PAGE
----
Puppet Designers ─ Julie Taymor, Michael Curry
Choreographer ─ Mark Dendy
English Adaption ─ J.D. McClatchy
Live in HD Director ─ Gary Halvorson

Idomeneo

The brainchild of a 24-year-old Mozart in the spring of his career, Idomeneo embodies drama and torment on an intense scale. A Trojan captive bemoans her plight of wartime displacement. A runaway Grecian princess seethes with humiliation and jealousy from unrequited feelings. A father and king, crossed between the angry seas ─ and even angrier gods ─ suffers from the anguish of the cruel task that besets him.

A scene from Mozart’s Idomeneo / Metropolitan Opera

While the basis of the plot was heavy ─ the title king, after being saved by the gods during a disastrous storm at sea, must kill his own son as recompense ─ the music was quite the opposite. Comprised of a windswept coterie of strings and woodwinds, the score was typically Mozartian and showed the beginnings of his lauded career. Singing the trills of early Mozart was made to look easy as Matthew Polenzani gave a stirring performance as the king. His voice was unhampered, but his soul was not.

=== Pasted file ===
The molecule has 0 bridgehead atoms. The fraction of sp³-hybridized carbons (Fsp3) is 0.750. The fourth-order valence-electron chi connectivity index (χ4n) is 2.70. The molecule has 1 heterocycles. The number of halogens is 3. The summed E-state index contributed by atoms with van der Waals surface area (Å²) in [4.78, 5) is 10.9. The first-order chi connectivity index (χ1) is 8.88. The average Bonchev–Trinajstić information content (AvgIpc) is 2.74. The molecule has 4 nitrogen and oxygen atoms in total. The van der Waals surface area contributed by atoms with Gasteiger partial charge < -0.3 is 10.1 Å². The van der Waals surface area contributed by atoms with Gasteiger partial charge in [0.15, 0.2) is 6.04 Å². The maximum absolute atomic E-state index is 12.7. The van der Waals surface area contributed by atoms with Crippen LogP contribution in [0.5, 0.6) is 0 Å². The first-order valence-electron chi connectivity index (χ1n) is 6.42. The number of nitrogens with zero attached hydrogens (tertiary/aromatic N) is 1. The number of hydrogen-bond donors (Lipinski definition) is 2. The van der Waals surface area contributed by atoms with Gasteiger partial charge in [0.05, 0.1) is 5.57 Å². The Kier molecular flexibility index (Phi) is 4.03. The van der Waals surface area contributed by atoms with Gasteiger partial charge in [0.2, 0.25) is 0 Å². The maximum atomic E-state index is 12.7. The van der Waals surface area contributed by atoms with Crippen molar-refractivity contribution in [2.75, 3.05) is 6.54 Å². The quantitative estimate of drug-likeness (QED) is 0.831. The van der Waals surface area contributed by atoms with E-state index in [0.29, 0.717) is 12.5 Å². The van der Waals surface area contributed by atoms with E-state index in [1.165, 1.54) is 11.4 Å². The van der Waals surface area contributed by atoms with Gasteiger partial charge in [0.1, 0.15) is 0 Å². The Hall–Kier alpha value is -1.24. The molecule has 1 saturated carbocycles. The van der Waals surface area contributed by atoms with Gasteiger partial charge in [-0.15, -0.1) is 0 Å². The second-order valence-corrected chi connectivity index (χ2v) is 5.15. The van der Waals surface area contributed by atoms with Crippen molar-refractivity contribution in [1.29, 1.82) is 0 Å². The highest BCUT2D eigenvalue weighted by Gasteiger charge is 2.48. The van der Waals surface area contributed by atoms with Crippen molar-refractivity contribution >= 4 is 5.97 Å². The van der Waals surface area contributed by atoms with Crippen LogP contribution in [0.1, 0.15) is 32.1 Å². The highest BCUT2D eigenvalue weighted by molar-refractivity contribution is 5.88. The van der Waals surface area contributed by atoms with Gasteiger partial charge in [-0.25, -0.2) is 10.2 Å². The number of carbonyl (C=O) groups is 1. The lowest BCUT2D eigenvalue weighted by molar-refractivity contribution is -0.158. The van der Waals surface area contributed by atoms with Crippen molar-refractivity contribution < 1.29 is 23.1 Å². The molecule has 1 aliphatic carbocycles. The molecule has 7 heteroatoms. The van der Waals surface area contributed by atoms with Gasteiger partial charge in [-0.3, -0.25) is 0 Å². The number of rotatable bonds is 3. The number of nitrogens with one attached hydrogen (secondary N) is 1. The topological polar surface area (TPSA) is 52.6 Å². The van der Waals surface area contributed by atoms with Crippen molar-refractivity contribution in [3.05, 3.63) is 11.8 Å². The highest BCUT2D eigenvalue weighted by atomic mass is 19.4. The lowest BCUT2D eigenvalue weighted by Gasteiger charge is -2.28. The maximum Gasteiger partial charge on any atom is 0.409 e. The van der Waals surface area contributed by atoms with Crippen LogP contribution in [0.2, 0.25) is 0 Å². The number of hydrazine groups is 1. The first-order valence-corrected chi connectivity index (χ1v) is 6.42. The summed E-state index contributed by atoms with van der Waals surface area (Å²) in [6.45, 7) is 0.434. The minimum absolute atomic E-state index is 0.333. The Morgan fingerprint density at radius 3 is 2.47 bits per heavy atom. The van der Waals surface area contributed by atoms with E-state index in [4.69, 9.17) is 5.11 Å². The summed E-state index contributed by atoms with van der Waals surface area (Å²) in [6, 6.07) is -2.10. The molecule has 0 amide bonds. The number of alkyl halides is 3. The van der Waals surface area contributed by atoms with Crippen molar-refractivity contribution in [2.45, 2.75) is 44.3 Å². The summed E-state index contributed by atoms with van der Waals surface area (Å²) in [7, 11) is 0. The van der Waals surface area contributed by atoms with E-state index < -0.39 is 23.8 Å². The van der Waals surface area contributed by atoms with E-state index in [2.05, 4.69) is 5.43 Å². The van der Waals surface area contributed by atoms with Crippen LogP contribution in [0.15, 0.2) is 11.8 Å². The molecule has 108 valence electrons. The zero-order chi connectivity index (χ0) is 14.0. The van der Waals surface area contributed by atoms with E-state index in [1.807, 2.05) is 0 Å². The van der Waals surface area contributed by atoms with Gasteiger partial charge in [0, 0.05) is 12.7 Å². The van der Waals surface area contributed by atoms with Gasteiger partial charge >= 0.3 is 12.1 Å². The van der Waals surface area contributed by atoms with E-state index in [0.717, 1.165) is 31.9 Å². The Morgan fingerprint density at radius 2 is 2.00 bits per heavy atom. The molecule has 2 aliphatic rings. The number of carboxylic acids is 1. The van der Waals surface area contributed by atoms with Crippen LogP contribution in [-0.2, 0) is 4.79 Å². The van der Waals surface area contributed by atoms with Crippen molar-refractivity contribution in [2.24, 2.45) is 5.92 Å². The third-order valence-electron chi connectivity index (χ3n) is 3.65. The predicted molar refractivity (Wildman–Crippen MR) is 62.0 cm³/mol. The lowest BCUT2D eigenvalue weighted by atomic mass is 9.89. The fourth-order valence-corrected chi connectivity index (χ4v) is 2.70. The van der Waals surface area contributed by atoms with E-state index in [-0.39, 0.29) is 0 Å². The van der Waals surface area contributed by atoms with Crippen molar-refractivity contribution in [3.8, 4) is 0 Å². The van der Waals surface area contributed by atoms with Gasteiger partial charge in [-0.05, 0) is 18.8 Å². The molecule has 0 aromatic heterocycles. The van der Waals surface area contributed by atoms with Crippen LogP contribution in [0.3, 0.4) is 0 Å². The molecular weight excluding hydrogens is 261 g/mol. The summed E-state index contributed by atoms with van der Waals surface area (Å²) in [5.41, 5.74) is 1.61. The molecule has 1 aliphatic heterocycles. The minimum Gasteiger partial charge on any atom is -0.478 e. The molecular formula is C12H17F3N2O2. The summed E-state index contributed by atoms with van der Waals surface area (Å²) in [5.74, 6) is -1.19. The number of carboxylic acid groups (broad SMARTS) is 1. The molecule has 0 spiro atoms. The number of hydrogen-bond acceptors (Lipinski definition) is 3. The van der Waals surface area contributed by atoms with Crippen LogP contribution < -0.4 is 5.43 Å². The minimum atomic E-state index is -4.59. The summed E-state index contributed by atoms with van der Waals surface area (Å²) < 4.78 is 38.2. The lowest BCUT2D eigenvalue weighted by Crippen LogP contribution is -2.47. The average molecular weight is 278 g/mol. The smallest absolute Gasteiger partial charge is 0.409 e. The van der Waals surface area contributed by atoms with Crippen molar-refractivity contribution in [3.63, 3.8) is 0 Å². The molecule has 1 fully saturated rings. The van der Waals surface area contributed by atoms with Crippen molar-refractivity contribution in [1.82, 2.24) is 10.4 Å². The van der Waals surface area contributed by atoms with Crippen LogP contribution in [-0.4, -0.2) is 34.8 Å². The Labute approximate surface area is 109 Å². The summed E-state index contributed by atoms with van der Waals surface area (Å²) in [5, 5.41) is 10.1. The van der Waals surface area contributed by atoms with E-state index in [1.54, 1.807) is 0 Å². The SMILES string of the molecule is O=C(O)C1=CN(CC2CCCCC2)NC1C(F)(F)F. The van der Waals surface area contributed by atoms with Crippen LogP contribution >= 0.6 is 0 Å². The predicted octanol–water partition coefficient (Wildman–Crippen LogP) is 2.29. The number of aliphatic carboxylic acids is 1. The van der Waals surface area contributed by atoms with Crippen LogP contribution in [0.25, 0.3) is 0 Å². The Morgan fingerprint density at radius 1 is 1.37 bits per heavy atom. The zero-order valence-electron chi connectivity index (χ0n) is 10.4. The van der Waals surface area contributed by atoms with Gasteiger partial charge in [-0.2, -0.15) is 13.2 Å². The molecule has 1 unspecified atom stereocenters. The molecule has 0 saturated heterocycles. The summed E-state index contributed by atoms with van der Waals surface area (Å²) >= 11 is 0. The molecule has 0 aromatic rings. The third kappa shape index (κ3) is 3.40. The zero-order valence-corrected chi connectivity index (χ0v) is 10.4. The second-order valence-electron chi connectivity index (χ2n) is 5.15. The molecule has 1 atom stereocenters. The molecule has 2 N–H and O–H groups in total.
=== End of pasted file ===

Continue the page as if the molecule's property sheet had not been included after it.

Matthew Polenzani singing an excerpt from “Fuor del mar” from Idomeneo / Metropolitan Opera

The women provided for some much needed romantic rivalry to break up the repetitious monotony of the staid opera seria format. It’s true─ the opera was far too longwinded and soporific for my withering patience as I reached my home well after 6 that evening. At least the textured costumes and the spastic mad scene provided ample attraction and distraction from my jadedness.

Loosely based on the lace and jewels of Elettra’s gown, I snagged a favorite from my mother’s closet and made a simple alteration. The bright blue dress, being 8 sizes too big for me, would have swamped my figure more than the devouring seas of Idomeneo. A simple fix, I ran a line of baste stitches up the back of the dress and, voilà ! The dress fit. My mother was horrified with my action, let me tell you, but I assured her the stitching could easily be removed as I promptly pulled out the threads after the opera was over and the pictures captured.